Google Considering Sharing Profits to Encourage Wallet Adoption

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When the Nexus S first launched, many of us were wondering in just what ways we’d end up using the uncommon-at-the-time NFC transceiver. Upon the announcement of Google Wallet last spring, it seemed like NFC might have found its killer app. In the months that followed, though, we didn’t see Google Wallet take off like the company might have hoped, and despite the arrival of more and more phones supporting NFC, carriers have been making it very difficult for users to install and use the app. Now Google’s thinking about how it might turn the tide on Wallet, and is considering sharing Wallet revenue with carriers in order to bring them over to its side.

Verizon and AT&T are the big guys Google has its eyes on for Wallet, which currently isn’t available on phones from either carrier due to their interest in the competing Isis payment system. Bloomberg reports that Google is considering giving the carriers a portion of the income it makes when users accept special offers from participating retailers. While that wouldn’t stop them from continuing to support Isis, it might convince them to at least let it co-exist with Wallet.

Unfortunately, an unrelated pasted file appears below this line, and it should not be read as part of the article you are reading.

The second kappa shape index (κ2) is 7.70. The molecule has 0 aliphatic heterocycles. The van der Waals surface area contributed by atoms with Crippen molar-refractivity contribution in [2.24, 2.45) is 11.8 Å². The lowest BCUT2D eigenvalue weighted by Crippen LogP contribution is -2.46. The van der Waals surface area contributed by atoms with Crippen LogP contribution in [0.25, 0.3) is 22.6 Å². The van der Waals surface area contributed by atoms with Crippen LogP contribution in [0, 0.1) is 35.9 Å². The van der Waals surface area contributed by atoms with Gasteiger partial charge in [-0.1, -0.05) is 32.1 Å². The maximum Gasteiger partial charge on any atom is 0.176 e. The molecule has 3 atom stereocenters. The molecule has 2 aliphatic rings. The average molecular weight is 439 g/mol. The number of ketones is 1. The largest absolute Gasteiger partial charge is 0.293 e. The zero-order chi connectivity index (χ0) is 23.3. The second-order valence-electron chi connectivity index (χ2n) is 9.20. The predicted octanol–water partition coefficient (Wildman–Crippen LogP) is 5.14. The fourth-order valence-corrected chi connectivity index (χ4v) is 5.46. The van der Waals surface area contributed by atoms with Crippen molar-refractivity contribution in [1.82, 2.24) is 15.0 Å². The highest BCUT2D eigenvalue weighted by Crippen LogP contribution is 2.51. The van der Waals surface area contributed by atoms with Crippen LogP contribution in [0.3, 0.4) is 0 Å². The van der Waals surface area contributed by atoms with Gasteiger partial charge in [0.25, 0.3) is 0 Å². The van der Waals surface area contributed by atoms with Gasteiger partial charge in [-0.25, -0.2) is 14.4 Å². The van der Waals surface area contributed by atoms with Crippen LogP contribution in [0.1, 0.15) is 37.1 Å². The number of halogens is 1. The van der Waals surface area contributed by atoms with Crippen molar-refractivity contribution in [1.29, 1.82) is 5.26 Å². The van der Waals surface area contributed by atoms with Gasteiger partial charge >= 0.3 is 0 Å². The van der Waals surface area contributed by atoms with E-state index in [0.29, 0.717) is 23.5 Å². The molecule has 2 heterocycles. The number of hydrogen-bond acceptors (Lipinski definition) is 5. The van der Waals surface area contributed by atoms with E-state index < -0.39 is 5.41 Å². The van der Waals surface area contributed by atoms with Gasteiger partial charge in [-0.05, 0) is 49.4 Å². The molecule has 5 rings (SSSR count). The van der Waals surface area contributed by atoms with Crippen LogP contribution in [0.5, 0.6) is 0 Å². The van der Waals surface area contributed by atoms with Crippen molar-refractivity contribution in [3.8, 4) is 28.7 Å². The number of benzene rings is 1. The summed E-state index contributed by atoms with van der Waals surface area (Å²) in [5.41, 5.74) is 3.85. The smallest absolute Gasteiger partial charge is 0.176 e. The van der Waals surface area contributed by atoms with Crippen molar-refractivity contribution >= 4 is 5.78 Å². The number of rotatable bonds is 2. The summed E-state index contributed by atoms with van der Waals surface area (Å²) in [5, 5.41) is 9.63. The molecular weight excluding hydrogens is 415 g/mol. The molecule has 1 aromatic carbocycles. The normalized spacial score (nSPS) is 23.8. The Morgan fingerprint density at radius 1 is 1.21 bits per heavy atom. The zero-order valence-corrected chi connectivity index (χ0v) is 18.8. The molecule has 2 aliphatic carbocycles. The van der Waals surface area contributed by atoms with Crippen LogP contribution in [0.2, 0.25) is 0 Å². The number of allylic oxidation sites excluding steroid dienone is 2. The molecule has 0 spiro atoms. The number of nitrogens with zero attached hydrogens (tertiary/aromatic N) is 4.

There’s some irony to all this in that the very systems making it so difficult for smartphone owners to install Wallet on their phones despite carrier disapproval are those created and maintained by Google itself. Somehow, we don’t think it’s about to change anything about that and risk upsetting the carriers, so we’ll have to settle for the hope that Google might follow-through with these deals and Wallet may someday finally be available to more of us.

Source: Bloomberg

Via: phoneArena

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About The Author
Stephen Schenck
Stephen has been writing about electronics since 2008, which only serves to frustrate him that he waited so long to combine his love of gadgets and his degree in writing. In his spare time, he collects console and arcade game hardware, is a motorcycle enthusiast, and enjoys trapping blue crabs. Stephen's first mobile device was a 624 MHz Dell Axim X30, which he's convinced is still a viable platform. Stephen longs for a market where phones are sold independently of service, and bandwidth is cheap and plentiful; he's not holding his breath. In the meantime, he devours smartphone news and tries to sort out the juicy bitsRead more about Stephen Schenck!